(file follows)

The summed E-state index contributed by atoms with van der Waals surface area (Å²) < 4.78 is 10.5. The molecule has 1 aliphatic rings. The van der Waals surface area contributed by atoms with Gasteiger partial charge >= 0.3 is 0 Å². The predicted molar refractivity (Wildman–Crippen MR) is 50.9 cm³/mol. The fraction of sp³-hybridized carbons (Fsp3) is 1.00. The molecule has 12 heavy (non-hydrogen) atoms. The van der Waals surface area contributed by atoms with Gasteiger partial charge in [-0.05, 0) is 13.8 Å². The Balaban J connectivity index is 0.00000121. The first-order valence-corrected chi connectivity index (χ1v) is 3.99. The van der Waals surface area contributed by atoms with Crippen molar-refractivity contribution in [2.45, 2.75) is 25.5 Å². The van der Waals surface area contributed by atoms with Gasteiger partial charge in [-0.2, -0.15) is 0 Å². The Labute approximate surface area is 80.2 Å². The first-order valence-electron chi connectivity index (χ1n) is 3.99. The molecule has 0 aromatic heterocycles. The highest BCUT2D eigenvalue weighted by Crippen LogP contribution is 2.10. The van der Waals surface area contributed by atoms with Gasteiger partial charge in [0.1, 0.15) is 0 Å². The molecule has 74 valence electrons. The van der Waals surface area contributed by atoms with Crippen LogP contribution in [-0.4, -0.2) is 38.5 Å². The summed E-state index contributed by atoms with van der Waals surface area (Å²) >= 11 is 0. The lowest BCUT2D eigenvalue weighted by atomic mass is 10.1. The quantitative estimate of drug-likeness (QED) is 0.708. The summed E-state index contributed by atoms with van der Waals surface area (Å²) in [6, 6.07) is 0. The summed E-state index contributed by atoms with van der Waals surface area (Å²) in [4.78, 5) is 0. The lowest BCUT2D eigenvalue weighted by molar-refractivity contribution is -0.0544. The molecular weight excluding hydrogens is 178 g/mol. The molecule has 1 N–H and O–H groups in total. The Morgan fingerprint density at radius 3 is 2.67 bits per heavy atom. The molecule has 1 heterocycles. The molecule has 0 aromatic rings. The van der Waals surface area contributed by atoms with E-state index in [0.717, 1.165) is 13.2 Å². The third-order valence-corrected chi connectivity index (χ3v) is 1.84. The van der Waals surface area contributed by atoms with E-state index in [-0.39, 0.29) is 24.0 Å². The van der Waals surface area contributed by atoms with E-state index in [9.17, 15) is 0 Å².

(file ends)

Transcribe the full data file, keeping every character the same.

The summed E-state index contributed by atoms with van der Waals surface area (Å²) < 4.78 is 10.5. The molecule has 1 aliphatic rings. The van der Waals surface area contributed by atoms with Gasteiger partial charge >= 0.3 is 0 Å². The predicted molar refractivity (Wildman–Crippen MR) is 50.9 cm³/mol. The fraction of sp³-hybridized carbons (Fsp3) is 1.00. The molecule has 12 heavy (non-hydrogen) atoms. The van der Waals surface area contributed by atoms with Gasteiger partial charge in [-0.05, 0) is 13.8 Å². The Balaban J connectivity index is 0.00000121. The first-order valence-corrected chi connectivity index (χ1v) is 3.99. The van der Waals surface area contributed by atoms with Crippen molar-refractivity contribution in [2.45, 2.75) is 25.5 Å². The van der Waals surface area contributed by atoms with Gasteiger partial charge in [-0.2, -0.15) is 0 Å². The Labute approximate surface area is 80.2 Å². The first-order valence-electron chi connectivity index (χ1n) is 3.99. The molecule has 0 aromatic heterocycles. The highest BCUT2D eigenvalue weighted by Crippen LogP contribution is 2.10. The van der Waals surface area contributed by atoms with Gasteiger partial charge in [0.1, 0.15) is 0 Å². The molecule has 74 valence electrons. The van der Waals surface area contributed by atoms with Crippen LogP contribution in [-0.4, -0.2) is 38.5 Å². The summed E-state index contributed by atoms with van der Waals surface area (Å²) >= 11 is 0. The lowest BCUT2D eigenvalue weighted by atomic mass is 10.1. The quantitative estimate of drug-likeness (QED) is 0.708. The summed E-state index contributed by atoms with van der Waals surface area (Å²) in [6, 6.07) is 0. The summed E-state index contributed by atoms with van der Waals surface area (Å²) in [4.78, 5) is 0. The lowest BCUT2D eigenvalue weighted by molar-refractivity contribution is -0.0544. The molecular weight excluding hydrogens is 178 g/mol. The molecule has 1 N–H and O–H groups in total. The Morgan fingerprint density at radius 3 is 2.67 bits per heavy atom. The molecule has 1 heterocycles. The molecule has 0 aromatic rings. The van der Waals surface area contributed by atoms with E-state index in [0.717, 1.165) is 13.2 Å². The third-order valence-corrected chi connectivity index (χ3v) is 1.84. The van der Waals surface area contributed by atoms with E-state index in [-0.39, 0.29) is 24.0 Å². The van der Waals surface area contributed by atoms with E-state index in [9.17, 15) is 0 Å².